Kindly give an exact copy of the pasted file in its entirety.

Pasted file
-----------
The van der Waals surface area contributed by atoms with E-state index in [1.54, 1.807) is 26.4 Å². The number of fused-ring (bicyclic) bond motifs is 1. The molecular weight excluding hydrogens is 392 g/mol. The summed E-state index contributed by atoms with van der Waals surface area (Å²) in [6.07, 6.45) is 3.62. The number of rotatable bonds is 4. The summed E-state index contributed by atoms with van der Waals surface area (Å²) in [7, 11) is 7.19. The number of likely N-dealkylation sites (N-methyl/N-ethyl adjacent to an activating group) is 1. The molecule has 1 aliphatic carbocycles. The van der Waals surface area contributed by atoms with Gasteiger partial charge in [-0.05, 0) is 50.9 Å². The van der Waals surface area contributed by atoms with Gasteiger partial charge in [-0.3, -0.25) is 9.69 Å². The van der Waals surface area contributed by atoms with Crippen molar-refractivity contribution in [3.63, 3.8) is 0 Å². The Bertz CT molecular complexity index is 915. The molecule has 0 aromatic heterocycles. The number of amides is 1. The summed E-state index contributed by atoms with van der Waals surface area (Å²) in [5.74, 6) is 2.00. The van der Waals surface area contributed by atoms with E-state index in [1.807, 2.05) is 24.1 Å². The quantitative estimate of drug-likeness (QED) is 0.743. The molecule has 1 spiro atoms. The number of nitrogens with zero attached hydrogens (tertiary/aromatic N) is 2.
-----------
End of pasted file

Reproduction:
The van der Waals surface area contributed by atoms with E-state index in [1.54, 1.807) is 26.4 Å². The number of fused-ring (bicyclic) bond motifs is 1. The molecular weight excluding hydrogens is 392 g/mol. The summed E-state index contributed by atoms with van der Waals surface area (Å²) in [6.07, 6.45) is 3.62. The number of rotatable bonds is 4. The summed E-state index contributed by atoms with van der Waals surface area (Å²) in [7, 11) is 7.19. The number of likely N-dealkylation sites (N-methyl/N-ethyl adjacent to an activating group) is 1. The molecule has 1 aliphatic carbocycles. The van der Waals surface area contributed by atoms with Gasteiger partial charge in [-0.05, 0) is 50.9 Å². The van der Waals surface area contributed by atoms with Gasteiger partial charge in [-0.3, -0.25) is 9.69 Å². The van der Waals surface area contributed by atoms with Crippen molar-refractivity contribution in [3.63, 3.8) is 0 Å². The Bertz CT molecular complexity index is 915. The molecule has 0 aromatic heterocycles. The number of amides is 1. The summed E-state index contributed by atoms with van der Waals surface area (Å²) in [5.74, 6) is 2.00. The van der Waals surface area contributed by atoms with E-state index in [1.807, 2.05) is 24.1 Å². The quantitative estimate of drug-likeness (QED) is 0.743. The molecule has 1 spiro atoms. The number of nitrogens with zero attached hydrogens (tertiary/aromatic N) is 2.